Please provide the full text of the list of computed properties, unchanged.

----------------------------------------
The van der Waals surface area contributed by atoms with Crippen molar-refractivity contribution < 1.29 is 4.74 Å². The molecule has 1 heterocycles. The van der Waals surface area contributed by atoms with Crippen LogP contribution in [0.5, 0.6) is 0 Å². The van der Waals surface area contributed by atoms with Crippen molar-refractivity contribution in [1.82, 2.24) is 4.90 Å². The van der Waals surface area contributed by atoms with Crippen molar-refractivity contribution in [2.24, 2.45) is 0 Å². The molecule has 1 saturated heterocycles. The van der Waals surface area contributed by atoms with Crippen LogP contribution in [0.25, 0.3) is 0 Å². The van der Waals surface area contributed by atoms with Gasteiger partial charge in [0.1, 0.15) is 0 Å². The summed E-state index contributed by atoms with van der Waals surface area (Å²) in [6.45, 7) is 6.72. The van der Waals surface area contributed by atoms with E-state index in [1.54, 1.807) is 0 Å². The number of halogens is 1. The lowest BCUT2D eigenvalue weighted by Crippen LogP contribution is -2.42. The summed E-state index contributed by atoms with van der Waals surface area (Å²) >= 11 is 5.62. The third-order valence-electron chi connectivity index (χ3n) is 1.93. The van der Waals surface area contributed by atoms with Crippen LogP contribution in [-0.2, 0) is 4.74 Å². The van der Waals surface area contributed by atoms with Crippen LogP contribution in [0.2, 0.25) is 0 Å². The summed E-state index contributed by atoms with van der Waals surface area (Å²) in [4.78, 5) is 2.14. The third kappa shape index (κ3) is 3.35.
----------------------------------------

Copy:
The van der Waals surface area contributed by atoms with Crippen molar-refractivity contribution < 1.29 is 4.74 Å². The molecule has 1 heterocycles. The van der Waals surface area contributed by atoms with Crippen LogP contribution in [0.5, 0.6) is 0 Å². The van der Waals surface area contributed by atoms with Crippen molar-refractivity contribution in [1.82, 2.24) is 4.90 Å². The van der Waals surface area contributed by atoms with Crippen molar-refractivity contribution in [2.24, 2.45) is 0 Å². The molecule has 1 saturated heterocycles. The van der Waals surface area contributed by atoms with Crippen LogP contribution in [0.25, 0.3) is 0 Å². The van der Waals surface area contributed by atoms with Gasteiger partial charge in [0.1, 0.15) is 0 Å². The summed E-state index contributed by atoms with van der Waals surface area (Å²) in [6.45, 7) is 6.72. The van der Waals surface area contributed by atoms with E-state index in [1.54, 1.807) is 0 Å². The number of halogens is 1. The lowest BCUT2D eigenvalue weighted by Crippen LogP contribution is -2.42. The summed E-state index contributed by atoms with van der Waals surface area (Å²) >= 11 is 5.62. The third-order valence-electron chi connectivity index (χ3n) is 1.93. The van der Waals surface area contributed by atoms with Crippen LogP contribution in [-0.2, 0) is 4.74 Å². The van der Waals surface area contributed by atoms with Crippen LogP contribution in [0.2, 0.25) is 0 Å². The summed E-state index contributed by atoms with van der Waals surface area (Å²) in [4.78, 5) is 2.14. The third kappa shape index (κ3) is 3.35.